While campaigning for the fifth phase of Uttar Pradesh Assembly election in Maharajganj, Prime Minister Narendra Modi was eloquent in his criticism of Harvard brand economists. He was motivated by the recent statistics from Central Statistical Organisation (CSO) which came out showing a robust 7% growth in GDP in the October-December quarter despite the demonetisation move. It must be underlined that Amartya Sen, Thomas W. Lamont University Professor of Philosophy and Economics in Harvard University, a Nobel laureate, had termed the demonetisation move as a “despotic action that has struck at the root of economy based on trust.”  Another economist trained at Oxford and previous Prime Minister Manmohan Singh called the move “organised loot and legalised plunder.” 
In his rhetorical election catchy phrase, Prime Minister mocked rival economists and political activists asserting that “Harvard se jyada dum hota hai hard work mein.” (Hard work is stronger than Harvard) He continued by adding that great intellectuals and policy makers from Harvard and Oxford, who have served in the highest positions for the past 20-30 years, had predicted a decline of GDP by 2%. However, the sons of the poor mothers have worked hard than the Harvard folks to belittle their claims and proved them wrong.


Now, as it often does these days, Modi’s election speech was put on a deconstruction ride by a certain section of mainstream media. Ravish Kumar of NDTV chose to focus on this particular ‘Harvard versus hard work’ phrase to remind his viewers about the significance of universities such as Harvard and Oxbridge. He invited two Harvard students on his ‘Prime Time’ show and profiled many eminent policy makers according to their university training. The commentary had a mocking tone with embedded sarcasm which seems to suggest that Prime Minister was actually denigrating institutions such as Harvard and those associated with it. But was the Prime Minister actually doing that? Was the Prime Minister deprecating certain institutions or the ‘psyche’ that Indians trained in these institutions carry with them? These questions call for a rethinking of what at surface may seem an electioneering catch phrase.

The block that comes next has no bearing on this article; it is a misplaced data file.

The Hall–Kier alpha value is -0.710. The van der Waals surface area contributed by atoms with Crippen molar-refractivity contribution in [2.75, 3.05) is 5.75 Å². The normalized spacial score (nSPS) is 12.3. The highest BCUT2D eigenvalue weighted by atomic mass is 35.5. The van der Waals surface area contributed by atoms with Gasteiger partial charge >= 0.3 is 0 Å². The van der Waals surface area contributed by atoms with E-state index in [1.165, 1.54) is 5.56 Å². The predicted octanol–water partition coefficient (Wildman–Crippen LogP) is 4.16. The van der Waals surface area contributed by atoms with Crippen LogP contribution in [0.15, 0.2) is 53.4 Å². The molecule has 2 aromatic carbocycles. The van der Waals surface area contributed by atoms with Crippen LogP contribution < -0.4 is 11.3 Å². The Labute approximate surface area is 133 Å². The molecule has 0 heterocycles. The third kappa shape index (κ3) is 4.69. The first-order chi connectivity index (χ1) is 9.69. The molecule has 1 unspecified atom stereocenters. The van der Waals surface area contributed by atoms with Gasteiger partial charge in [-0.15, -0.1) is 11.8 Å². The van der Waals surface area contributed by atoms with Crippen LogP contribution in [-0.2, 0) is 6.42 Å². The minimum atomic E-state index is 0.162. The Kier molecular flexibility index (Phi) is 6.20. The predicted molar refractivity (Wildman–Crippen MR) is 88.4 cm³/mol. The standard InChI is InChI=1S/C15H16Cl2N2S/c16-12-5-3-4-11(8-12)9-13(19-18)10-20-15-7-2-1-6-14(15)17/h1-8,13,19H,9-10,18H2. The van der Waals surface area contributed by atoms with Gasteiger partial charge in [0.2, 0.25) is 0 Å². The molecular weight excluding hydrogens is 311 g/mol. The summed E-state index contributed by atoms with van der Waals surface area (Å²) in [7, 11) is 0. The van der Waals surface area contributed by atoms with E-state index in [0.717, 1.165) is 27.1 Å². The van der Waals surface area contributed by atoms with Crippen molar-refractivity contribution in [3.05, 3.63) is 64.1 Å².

Country of First Boys
Amartya Sen in one of his thought provoking essays ‘The Country of First Boys’ highlights a paradox. It goes like this: anyone who knows about the state of the Indian education system confirms its poverty, its deficiency in quality and coverage. However, Indian education receives acclaim abroad with knowledge economies such as USA frightened about their jobs going to Indians. How does one explain this dichotomy?

The answer to the present crisis lies in the past. The characteristics of the handful of people who constitute the ruling class in any system of governance remain almost similar. In a democracy such as ours, the leaders of the governance and state apparatus in different realms, such as legislature, bureaucracy, media, academia, corporate, intelligentsia and civil society share one common trait - foreign university training. Regardless of the fact that which instrument of state power one examines, the people at the top have been educated at the elite institutions in India first, and then, overseas. Amartya Sen himself is a first boy in that case. However he was not the first of the firsts.
Historically, the leaders of our freedom struggle, most of them, were educated abroad. Name them, and you will find an Oxbridge degree, training of law in England, and similar such pursuits as a running theme. With notable exceptions of Bhimrao Ambedkar, Jai Prakash Narayan, who went to the USA,  and Rammanohar Lohia who went to Germany for their higher education, almost all the prominent Congress leaders and many Communists had their education in Britain at some point or the other. In colonial India, where illiteracy was widespread beyond belief, higher education overseas was an example of gross elitism and rare opportunity. This opportunity, which was not available to most others, has persisted in independent India as well.
The very logic of being competitive socially and economically, with polished training in language and texts, sophistication of research methods, and other required impetus have manufactured a block in quality education that only elites in this country can have. The right, and even the opportunity of higher education, is a rarity in independent India. Even the institutions of higher learning in India such as Jawaharlal Nehru University, with its promised inclusionary admission policy has chosen to be highly selective and exclusionary when it comes to appointing the faculty members.